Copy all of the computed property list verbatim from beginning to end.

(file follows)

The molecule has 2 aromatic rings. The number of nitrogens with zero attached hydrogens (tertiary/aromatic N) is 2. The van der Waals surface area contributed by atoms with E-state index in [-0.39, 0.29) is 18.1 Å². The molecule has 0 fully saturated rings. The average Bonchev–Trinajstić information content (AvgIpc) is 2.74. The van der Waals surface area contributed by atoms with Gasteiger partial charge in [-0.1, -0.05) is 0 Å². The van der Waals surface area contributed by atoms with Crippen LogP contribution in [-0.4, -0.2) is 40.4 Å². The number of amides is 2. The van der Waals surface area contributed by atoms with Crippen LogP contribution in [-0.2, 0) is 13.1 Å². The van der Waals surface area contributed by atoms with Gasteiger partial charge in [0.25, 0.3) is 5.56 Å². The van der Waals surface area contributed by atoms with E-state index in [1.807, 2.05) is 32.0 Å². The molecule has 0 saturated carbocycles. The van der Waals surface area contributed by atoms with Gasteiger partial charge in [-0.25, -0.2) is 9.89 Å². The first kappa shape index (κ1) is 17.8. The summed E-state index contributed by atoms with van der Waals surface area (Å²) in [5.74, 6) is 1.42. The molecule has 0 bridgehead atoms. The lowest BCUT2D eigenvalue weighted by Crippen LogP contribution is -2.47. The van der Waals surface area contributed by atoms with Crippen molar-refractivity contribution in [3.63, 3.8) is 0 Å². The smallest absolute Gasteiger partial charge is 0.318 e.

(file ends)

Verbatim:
The molecule has 2 aromatic rings. The number of nitrogens with zero attached hydrogens (tertiary/aromatic N) is 2. The van der Waals surface area contributed by atoms with E-state index in [-0.39, 0.29) is 18.1 Å². The molecule has 0 fully saturated rings. The average Bonchev–Trinajstić information content (AvgIpc) is 2.74. The van der Waals surface area contributed by atoms with Gasteiger partial charge in [-0.1, -0.05) is 0 Å². The van der Waals surface area contributed by atoms with Crippen LogP contribution in [-0.4, -0.2) is 40.4 Å². The number of amides is 2. The van der Waals surface area contributed by atoms with Crippen LogP contribution in [-0.2, 0) is 13.1 Å². The van der Waals surface area contributed by atoms with Gasteiger partial charge in [0.25, 0.3) is 5.56 Å². The van der Waals surface area contributed by atoms with E-state index in [1.807, 2.05) is 32.0 Å². The molecule has 0 saturated carbocycles. The van der Waals surface area contributed by atoms with Gasteiger partial charge in [-0.25, -0.2) is 9.89 Å². The first kappa shape index (κ1) is 17.8. The summed E-state index contributed by atoms with van der Waals surface area (Å²) in [5.74, 6) is 1.42. The molecule has 0 bridgehead atoms. The lowest BCUT2D eigenvalue weighted by Crippen LogP contribution is -2.47. The van der Waals surface area contributed by atoms with Crippen molar-refractivity contribution in [3.63, 3.8) is 0 Å². The smallest absolute Gasteiger partial charge is 0.318 e.